Theorizing Diasporic Queer Digital Homes: Identity, Home and New Media
College of Wooster, US
Ahmet Atay is an associate professor at the College of Wooster. His research revolves around critical intercultural communication, cultural studies, and media studies. In particular, he focuses on diasporic experiences and cultural identity formations of diasporic individuals; political and social complexities of city life, such as immigrant and queer experiences; the usage of new media technologies in different settings; and the notion of home. He is the author of Globalization’s Impact on Identity Formation: Queer Diasporic Males in Cyberspace (2015) and the co-editor of The Discourse of Disability in Communication Education: Narrative-Based Research for Social Change. Atay is currently finishing two edited book projects (one is under contract with Routledge and it is focusing on “special population” discourse from intercultural communication pedagogy perspective).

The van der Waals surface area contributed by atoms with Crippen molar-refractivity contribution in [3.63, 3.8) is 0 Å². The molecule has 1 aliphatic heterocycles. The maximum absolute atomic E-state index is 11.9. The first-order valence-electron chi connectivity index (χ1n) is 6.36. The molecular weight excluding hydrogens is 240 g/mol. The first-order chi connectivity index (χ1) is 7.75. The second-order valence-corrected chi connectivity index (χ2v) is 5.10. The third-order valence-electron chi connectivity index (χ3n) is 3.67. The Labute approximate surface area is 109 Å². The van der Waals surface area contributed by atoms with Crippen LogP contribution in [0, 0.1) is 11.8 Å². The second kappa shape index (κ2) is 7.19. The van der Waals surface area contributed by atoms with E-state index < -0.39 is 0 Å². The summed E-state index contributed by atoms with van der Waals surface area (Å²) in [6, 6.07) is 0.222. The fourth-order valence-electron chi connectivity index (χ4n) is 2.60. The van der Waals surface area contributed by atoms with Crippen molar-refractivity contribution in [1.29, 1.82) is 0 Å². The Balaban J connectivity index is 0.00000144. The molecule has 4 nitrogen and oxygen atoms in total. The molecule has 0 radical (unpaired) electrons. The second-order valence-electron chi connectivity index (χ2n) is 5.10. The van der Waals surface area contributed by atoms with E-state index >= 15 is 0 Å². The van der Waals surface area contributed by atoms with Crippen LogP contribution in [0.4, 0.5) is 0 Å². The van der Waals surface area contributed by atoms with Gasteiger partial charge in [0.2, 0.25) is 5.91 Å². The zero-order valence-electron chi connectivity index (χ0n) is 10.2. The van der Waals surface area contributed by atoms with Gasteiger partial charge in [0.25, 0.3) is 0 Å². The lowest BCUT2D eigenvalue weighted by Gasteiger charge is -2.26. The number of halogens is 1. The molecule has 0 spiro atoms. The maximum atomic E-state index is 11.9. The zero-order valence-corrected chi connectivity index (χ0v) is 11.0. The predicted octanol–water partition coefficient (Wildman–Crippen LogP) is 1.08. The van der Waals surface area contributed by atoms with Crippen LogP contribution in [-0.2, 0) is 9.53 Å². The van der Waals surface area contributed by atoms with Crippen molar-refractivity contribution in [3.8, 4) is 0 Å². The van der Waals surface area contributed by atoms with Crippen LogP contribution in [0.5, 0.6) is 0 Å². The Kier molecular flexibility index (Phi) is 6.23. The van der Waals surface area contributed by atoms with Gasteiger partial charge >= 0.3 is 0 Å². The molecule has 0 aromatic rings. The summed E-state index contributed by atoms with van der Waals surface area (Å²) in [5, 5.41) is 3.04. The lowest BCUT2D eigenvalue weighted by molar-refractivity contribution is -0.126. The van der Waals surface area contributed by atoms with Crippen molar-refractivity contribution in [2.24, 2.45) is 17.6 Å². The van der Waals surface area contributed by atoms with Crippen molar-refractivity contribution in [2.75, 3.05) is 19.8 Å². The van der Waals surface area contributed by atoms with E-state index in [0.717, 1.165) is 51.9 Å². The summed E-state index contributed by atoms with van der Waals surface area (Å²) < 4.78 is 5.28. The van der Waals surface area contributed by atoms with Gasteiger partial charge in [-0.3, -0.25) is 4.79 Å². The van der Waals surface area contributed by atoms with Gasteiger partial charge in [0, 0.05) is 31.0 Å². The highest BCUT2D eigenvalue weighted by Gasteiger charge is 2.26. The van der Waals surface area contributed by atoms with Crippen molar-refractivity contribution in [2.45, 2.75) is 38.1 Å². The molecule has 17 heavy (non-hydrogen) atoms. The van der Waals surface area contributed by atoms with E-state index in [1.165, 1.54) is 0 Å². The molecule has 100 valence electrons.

In this essay, I argue that, for the most part, hybridity is a state of confusion or complication rather than a state of empowerment. Because diasporic individuals experience a constant state of flux, the state of hybridity can be considered a fluid state of being that allows contestation, negotiation, and (re)creation of cultural identities. Consequently, diasporic individuals—particularly queer diasporic people—carve out physical, psychological, or cyber locations (homes) where they exist simultaneously within their host, diasporic, and queer cultures.